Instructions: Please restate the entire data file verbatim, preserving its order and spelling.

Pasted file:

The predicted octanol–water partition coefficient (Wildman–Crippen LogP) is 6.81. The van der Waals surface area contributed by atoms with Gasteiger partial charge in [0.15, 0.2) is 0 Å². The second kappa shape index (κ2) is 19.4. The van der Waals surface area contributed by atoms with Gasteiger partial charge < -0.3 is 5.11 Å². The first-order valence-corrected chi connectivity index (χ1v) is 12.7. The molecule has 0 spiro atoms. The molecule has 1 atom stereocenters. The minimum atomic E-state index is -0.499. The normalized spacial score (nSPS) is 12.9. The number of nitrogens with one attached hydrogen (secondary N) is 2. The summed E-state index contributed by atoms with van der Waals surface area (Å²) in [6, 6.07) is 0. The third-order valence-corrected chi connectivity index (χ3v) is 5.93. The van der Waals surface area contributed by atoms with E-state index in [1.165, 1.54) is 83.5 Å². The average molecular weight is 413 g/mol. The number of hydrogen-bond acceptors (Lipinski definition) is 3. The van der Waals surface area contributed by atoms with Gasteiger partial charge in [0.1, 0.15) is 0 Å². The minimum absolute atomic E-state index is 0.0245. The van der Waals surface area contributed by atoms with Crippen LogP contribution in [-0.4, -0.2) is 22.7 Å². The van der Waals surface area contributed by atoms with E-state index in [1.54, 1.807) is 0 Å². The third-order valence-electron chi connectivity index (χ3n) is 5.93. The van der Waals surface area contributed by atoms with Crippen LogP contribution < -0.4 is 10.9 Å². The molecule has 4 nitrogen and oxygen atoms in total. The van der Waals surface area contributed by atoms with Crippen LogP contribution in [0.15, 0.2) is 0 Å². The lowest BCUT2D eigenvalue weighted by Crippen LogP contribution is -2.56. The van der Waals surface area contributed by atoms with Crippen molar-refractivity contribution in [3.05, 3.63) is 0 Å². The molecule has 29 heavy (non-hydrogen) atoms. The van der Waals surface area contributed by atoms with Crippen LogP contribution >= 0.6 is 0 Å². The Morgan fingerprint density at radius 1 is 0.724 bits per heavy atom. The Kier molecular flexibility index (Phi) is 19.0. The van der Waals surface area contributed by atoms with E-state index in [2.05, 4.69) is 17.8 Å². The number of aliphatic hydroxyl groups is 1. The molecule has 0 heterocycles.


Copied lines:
The predicted octanol–water partition coefficient (Wildman–Crippen LogP) is 6.81. The van der Waals surface area contributed by atoms with Gasteiger partial charge in [0.15, 0.2) is 0 Å². The second kappa shape index (κ2) is 19.4. The van der Waals surface area contributed by atoms with Gasteiger partial charge < -0.3 is 5.11 Å². The first-order valence-corrected chi connectivity index (χ1v) is 12.7. The molecule has 0 spiro atoms. The molecule has 1 atom stereocenters. The minimum atomic E-state index is -0.499. The normalized spacial score (nSPS) is 12.9. The number of nitrogens with one attached hydrogen (secondary N) is 2. The summed E-state index contributed by atoms with van der Waals surface area (Å²) in [6, 6.07) is 0. The third-order valence-corrected chi connectivity index (χ3v) is 5.93. The van der Waals surface area contributed by atoms with E-state index in [1.165, 1.54) is 83.5 Å². The average molecular weight is 413 g/mol. The number of hydrogen-bond acceptors (Lipinski definition) is 3. The van der Waals surface area contributed by atoms with Gasteiger partial charge in [0.1, 0.15) is 0 Å². The minimum absolute atomic E-state index is 0.0245. The van der Waals surface area contributed by atoms with Crippen LogP contribution in [-0.4, -0.2) is 22.7 Å². The van der Waals surface area contributed by atoms with E-state index in [1.54, 1.807) is 0 Å². The third-order valence-electron chi connectivity index (χ3n) is 5.93. The van der Waals surface area contributed by atoms with Crippen LogP contribution < -0.4 is 10.9 Å². The molecule has 4 nitrogen and oxygen atoms in total. The van der Waals surface area contributed by atoms with Crippen LogP contribution in [0.15, 0.2) is 0 Å². The lowest BCUT2D eigenvalue weighted by Crippen LogP contribution is -2.56. The van der Waals surface area contributed by atoms with Crippen molar-refractivity contribution in [3.05, 3.63) is 0 Å². The molecule has 29 heavy (non-hydrogen) atoms. The van der Waals surface area contributed by atoms with Crippen LogP contribution >= 0.6 is 0 Å². The Morgan fingerprint density at radius 1 is 0.724 bits per heavy atom. The Kier molecular flexibility index (Phi) is 19.0. The van der Waals surface area contributed by atoms with E-state index in [2.05, 4.69) is 17.8 Å². The number of aliphatic hydroxyl groups is 1. The molecule has 0 heterocycles.